I've been telling stories in some form for quite a while, and it’s always interesting when writing flows down like a waterfall and other days when it trickles out, barely giving you a sentence from its metaphorical faucet. But, I think what’s even more interesting than having your story simmering on the edge of your subconscious, is when your characters finally do show up in the front of your brain, but now both of you are on, no pun intended, different pages. (OK, pun intended.)
Giving birth to a character, at least in my mind, means creating a living breathing type of entity that actually exists within you. Writers can be a little odd in that way, speaking to things that don’t exist and even loving the created characters. Without fail, any time I talk to an author about characters they generally confirm this awkward phenomenon. But as an author, what do you to do when you and your characters don’t agree about what’s happening in a scene?
In The Messengers, there is a scene where one of the characters is hurt during a mission. Immediately, my director mindset told me to “Cut to the final scene and just explain that the characters got back to home base safely.” However, what I wasn't ready for, was one of the other characters getting mad at me. I could clearly hear his voice in the back of my mind saying, “Why are you doing this? Why aren't you giving the readers a chance to see what we can do? That’s not fair!”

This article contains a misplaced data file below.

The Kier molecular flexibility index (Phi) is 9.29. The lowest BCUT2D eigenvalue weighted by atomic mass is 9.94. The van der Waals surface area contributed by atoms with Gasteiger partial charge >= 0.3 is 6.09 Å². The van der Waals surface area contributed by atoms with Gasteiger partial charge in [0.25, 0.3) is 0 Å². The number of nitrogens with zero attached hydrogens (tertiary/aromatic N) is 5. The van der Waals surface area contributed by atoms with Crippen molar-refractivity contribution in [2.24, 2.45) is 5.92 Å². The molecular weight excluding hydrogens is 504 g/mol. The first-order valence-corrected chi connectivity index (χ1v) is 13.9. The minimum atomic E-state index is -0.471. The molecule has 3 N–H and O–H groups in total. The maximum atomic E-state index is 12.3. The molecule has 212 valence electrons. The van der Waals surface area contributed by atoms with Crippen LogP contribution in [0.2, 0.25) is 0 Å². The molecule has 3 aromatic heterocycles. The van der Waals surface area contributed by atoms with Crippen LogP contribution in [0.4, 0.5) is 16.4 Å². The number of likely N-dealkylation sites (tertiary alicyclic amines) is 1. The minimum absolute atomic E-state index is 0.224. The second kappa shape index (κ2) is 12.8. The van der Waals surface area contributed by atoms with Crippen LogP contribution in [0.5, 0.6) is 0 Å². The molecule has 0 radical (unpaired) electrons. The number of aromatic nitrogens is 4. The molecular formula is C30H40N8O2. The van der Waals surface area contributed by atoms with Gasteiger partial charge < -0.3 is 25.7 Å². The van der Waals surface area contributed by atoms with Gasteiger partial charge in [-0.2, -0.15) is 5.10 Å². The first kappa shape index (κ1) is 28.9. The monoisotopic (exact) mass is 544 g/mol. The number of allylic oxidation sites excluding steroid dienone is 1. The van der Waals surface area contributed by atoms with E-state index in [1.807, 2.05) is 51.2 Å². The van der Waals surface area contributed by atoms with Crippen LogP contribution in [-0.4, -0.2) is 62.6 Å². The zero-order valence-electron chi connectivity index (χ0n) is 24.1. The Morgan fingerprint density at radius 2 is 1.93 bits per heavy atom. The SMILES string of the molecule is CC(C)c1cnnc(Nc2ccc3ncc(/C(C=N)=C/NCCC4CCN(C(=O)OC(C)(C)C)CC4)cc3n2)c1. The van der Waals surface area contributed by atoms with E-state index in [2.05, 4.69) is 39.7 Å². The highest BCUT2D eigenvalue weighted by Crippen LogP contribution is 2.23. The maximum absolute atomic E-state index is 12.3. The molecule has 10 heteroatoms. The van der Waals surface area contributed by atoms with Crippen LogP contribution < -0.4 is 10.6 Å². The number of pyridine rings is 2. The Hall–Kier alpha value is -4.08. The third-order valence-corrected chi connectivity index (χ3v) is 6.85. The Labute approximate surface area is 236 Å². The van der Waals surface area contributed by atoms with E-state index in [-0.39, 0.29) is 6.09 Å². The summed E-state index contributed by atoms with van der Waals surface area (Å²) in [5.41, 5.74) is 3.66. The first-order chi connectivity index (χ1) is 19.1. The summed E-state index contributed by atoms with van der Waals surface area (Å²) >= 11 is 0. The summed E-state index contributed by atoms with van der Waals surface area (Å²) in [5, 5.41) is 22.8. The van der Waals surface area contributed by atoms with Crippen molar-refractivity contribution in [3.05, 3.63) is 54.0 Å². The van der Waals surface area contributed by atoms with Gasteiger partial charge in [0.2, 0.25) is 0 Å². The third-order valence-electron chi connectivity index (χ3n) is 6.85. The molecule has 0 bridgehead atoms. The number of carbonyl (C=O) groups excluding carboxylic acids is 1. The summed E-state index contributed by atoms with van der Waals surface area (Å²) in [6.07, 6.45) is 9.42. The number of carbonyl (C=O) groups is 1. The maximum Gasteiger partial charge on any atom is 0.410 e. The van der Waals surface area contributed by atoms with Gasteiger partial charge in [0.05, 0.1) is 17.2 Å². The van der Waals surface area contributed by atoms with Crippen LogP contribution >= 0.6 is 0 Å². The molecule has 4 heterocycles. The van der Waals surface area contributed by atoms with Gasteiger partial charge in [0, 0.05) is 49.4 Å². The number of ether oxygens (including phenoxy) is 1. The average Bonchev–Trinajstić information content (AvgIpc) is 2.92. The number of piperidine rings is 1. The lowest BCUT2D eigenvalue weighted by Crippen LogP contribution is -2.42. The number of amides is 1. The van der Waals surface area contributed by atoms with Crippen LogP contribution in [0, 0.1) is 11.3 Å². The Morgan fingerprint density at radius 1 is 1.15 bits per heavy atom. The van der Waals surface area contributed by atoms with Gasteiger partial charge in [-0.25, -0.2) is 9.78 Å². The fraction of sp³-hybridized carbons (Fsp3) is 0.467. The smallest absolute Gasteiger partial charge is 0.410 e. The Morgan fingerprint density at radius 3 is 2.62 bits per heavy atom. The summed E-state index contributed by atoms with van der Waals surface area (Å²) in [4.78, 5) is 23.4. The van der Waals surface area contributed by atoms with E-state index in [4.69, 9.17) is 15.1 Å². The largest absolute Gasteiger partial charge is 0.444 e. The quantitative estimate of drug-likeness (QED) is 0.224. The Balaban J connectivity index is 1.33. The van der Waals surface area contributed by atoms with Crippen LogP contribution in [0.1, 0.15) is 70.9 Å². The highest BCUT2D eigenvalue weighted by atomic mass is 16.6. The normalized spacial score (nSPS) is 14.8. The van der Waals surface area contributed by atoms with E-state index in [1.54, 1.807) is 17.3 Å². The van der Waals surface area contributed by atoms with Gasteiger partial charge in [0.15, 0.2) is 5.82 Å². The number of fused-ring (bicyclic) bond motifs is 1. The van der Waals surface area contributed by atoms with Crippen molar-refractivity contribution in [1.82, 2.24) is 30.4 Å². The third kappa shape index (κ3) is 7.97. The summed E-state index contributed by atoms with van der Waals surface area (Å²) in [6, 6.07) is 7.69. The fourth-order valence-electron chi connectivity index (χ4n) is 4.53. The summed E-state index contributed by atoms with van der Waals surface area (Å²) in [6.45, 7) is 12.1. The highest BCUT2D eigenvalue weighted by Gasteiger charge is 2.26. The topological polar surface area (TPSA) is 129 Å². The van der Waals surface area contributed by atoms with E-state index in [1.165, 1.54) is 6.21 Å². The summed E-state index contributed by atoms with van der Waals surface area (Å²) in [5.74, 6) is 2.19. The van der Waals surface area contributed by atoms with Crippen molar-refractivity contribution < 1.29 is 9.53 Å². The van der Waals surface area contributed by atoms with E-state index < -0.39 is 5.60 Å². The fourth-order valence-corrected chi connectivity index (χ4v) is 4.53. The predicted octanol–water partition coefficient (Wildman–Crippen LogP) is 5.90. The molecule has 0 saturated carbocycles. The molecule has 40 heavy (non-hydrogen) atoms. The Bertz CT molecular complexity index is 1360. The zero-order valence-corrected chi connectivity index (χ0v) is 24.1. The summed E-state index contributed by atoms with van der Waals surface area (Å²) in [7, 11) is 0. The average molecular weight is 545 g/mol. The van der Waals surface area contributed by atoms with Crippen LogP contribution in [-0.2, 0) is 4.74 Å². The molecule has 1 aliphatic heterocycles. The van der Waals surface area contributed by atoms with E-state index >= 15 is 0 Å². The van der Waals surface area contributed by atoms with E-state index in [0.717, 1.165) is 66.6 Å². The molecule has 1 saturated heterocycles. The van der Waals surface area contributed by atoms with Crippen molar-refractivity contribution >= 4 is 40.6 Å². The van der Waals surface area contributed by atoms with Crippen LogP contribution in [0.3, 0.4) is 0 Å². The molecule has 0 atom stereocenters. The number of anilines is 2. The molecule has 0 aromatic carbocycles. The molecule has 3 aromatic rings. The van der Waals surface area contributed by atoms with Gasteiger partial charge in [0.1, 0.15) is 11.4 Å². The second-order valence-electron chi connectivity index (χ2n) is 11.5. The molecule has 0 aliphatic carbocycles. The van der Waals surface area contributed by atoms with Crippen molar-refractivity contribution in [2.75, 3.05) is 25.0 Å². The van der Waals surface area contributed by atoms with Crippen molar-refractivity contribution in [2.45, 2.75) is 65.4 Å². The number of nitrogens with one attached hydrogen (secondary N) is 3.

Believe it or not, this happened. So first I thought, OK I’m not going crazy. But then I said to myself (which means all my characters can hear) “OK, hotshot show me what you got.” And I opened my mind and let the story flow from this character’s perspective. Before I knew it, I had an action sequence that I simply loved – and honestly (don’t tell anyone) I don’t feel that I actually wrote. It was that character that wrote it, not me, not the conscious version of me anyway.
I've learned that when this phenomenon happens I can generally do one of four things:
- Ignore the Character – Which honestly is the worst thing to do. Doing this means the character will act in a way that is unnatural to them and readers later will hate me for this.
- Change the Character – I really hate this one. The problem with this method is that it means going back to the drawing board, or changing who they have been so far throughout the project. This can cause a lot of rewriting scenes that no longer make since and will affect the other characters' personalities. Also, I tend to get attached to my characters and don’t always want them changed. “But the project comes first,” I say with hopeful grin and clinched fist.
- Give the Character More Experiences – I don’t mind doing this. I find that showing more experiences enriches my enjoyment of being in the world and allows the character to have more depth to become the person I need them to be. Downside it can really make the book long :-(.
- Let the Character Drive – This is something I must admit, I do a lot. I like to see what the character is going to do and watch them come alive. When I do this, it’s like I’m reading the book as it’s being written. The only problem with this method is if the characters aren't developed enough, then they can go off in La La Land. Yeah, I had that happen a couple of times – editing anyone.
Honestly though when my characters disagree with me I’m generally happy at least in one cool way, the characters have a voice and a distinct one. A character that doesn't talk to me isn't real to me, and therefore I doubt they’ll be real to anyone else. I hope this helps anybody else who has to battle with their MCs and SCs. Thanks for reading.